I would think if anything was gonna fail with the Andersen it would be either the ball or the king pin block. I don't think the hitch itself would go anywhere. I wouldn't hesitate chaining around the pedestal. Thanks for the pics! Can't wait to hear how it towed.
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Old 01-04-2016, 06:15 PM   #48
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I would think if anything was gonna fail with the Andersen it would be either the ball or the king pin block. I don't think the hitch itself would go anywhere. I wouldn't hesitate chaining around the pedestal. Thanks for the pics! Can't wait to hear how it towed.

The pin holding the ball failed first when they did the crush test. The crust test begins at 5:10 in this video.

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Old 01-04-2016, 07:48 PM   #49
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The pin holding the ball failed first when they did the crush test. The crust test begins at 5:10 in this video.

I understand the hitch better watching this. I wonder though, what keeps the coupler block from spinning around? If the king pin is behind the ball while towing and you jam on the brakes, what keeps the coupler block from spinning so that the kingpin would go to the front of the ball? That would be a scary thump!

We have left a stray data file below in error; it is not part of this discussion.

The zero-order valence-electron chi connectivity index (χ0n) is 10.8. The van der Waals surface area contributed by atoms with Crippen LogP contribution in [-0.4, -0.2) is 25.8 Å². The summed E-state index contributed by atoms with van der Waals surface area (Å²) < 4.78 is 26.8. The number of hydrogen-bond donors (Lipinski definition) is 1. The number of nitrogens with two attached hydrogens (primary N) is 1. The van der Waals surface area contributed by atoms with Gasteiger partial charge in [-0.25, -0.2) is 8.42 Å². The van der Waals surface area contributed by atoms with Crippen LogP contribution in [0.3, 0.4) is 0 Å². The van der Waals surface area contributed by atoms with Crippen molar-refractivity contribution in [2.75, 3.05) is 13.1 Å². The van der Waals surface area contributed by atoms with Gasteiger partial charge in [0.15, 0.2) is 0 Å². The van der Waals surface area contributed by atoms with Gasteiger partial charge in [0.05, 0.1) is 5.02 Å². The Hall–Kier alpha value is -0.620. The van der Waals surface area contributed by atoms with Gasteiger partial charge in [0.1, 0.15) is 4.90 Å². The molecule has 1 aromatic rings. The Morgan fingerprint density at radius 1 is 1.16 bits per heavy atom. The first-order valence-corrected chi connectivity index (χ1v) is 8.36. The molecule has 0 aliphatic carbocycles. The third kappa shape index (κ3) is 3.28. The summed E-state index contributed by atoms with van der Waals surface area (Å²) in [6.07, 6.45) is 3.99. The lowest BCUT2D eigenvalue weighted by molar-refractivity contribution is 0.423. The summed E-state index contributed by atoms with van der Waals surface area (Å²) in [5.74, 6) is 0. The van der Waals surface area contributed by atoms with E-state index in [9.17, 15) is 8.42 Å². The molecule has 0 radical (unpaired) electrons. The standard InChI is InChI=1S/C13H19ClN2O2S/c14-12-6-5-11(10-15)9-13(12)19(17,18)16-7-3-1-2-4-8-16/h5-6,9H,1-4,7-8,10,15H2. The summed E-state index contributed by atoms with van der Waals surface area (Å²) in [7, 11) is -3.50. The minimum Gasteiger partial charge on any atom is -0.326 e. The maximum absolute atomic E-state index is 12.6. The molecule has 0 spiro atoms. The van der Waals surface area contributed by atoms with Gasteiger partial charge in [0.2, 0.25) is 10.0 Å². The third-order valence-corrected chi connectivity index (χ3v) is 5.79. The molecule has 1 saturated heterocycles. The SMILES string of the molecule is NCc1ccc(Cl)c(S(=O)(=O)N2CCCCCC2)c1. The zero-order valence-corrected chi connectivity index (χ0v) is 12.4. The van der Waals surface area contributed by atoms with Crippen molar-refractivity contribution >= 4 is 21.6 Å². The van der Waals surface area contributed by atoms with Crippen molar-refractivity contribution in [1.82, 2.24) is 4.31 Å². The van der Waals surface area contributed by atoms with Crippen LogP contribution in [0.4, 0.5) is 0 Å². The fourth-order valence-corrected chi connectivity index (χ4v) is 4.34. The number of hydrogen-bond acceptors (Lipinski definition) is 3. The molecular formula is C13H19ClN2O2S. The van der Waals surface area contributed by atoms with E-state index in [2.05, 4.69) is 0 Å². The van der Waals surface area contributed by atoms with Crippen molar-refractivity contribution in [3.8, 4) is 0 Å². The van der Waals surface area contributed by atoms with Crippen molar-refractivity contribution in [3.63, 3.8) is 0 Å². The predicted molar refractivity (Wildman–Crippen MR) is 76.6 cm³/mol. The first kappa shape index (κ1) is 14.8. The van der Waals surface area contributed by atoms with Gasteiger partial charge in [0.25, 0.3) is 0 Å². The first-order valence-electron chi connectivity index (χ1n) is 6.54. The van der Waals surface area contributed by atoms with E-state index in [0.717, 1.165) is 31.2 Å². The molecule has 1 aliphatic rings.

I don't like their test - marketing hype. The tested hitch didn't look like it had the same offset as the one being used in all the previous shots. That offset would affect the results significantly. The test wasn't done on a flat surface, and the most severe loads will be perpendicular to the direction they loaded. Not saying it will fail, but that the test isn't too representative of the in use strength. Also concerning that the ball failed first. It should be extremely strong in that axis, and it was, but the failure was very abrupt, which is undesirable. It would break a lot lower with a lateral load on it. I would question if it would provide an adequate factor of safety at their listed capacities. The failure of the frame was better as is bent and distorted without breaking. You'd see an issue before it broke (hopefully).